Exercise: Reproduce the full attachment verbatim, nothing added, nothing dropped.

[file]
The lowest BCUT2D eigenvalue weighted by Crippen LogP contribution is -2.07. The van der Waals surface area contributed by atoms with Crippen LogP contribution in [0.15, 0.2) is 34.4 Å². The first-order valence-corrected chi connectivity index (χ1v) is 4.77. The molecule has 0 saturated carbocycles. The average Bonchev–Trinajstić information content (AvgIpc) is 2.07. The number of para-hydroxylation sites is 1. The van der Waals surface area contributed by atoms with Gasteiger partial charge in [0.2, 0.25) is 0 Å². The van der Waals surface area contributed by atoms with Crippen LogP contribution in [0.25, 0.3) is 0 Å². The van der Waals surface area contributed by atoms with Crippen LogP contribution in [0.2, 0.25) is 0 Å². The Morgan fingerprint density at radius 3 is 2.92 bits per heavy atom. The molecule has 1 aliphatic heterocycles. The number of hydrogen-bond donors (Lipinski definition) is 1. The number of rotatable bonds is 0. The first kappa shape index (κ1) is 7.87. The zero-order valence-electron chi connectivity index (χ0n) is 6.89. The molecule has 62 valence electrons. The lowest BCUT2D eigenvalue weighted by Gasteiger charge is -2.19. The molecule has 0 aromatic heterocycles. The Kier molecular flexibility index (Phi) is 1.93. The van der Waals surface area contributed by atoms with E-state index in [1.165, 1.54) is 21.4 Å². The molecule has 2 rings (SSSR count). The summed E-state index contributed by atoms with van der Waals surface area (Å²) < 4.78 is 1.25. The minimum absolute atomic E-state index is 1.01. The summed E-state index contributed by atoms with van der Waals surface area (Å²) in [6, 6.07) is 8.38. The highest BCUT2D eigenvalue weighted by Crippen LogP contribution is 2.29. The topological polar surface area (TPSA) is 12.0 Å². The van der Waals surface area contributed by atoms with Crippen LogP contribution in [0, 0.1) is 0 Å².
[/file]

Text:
The lowest BCUT2D eigenvalue weighted by Crippen LogP contribution is -2.07. The van der Waals surface area contributed by atoms with Crippen LogP contribution in [0.15, 0.2) is 34.4 Å². The first-order valence-corrected chi connectivity index (χ1v) is 4.77. The molecule has 0 saturated carbocycles. The average Bonchev–Trinajstić information content (AvgIpc) is 2.07. The number of para-hydroxylation sites is 1. The van der Waals surface area contributed by atoms with Gasteiger partial charge in [0.2, 0.25) is 0 Å². The van der Waals surface area contributed by atoms with Crippen LogP contribution in [0.25, 0.3) is 0 Å². The van der Waals surface area contributed by atoms with Crippen LogP contribution in [0.2, 0.25) is 0 Å². The Morgan fingerprint density at radius 3 is 2.92 bits per heavy atom. The molecule has 1 aliphatic heterocycles. The number of hydrogen-bond donors (Lipinski definition) is 1. The number of rotatable bonds is 0. The first kappa shape index (κ1) is 7.87. The zero-order valence-electron chi connectivity index (χ0n) is 6.89. The molecule has 62 valence electrons. The lowest BCUT2D eigenvalue weighted by Gasteiger charge is -2.19. The molecule has 0 aromatic heterocycles. The Kier molecular flexibility index (Phi) is 1.93. The van der Waals surface area contributed by atoms with E-state index in [1.165, 1.54) is 21.4 Å². The molecule has 2 rings (SSSR count). The summed E-state index contributed by atoms with van der Waals surface area (Å²) < 4.78 is 1.25. The minimum absolute atomic E-state index is 1.01. The summed E-state index contributed by atoms with van der Waals surface area (Å²) in [6, 6.07) is 8.38. The highest BCUT2D eigenvalue weighted by Crippen LogP contribution is 2.29. The topological polar surface area (TPSA) is 12.0 Å². The van der Waals surface area contributed by atoms with Crippen LogP contribution in [0, 0.1) is 0 Å².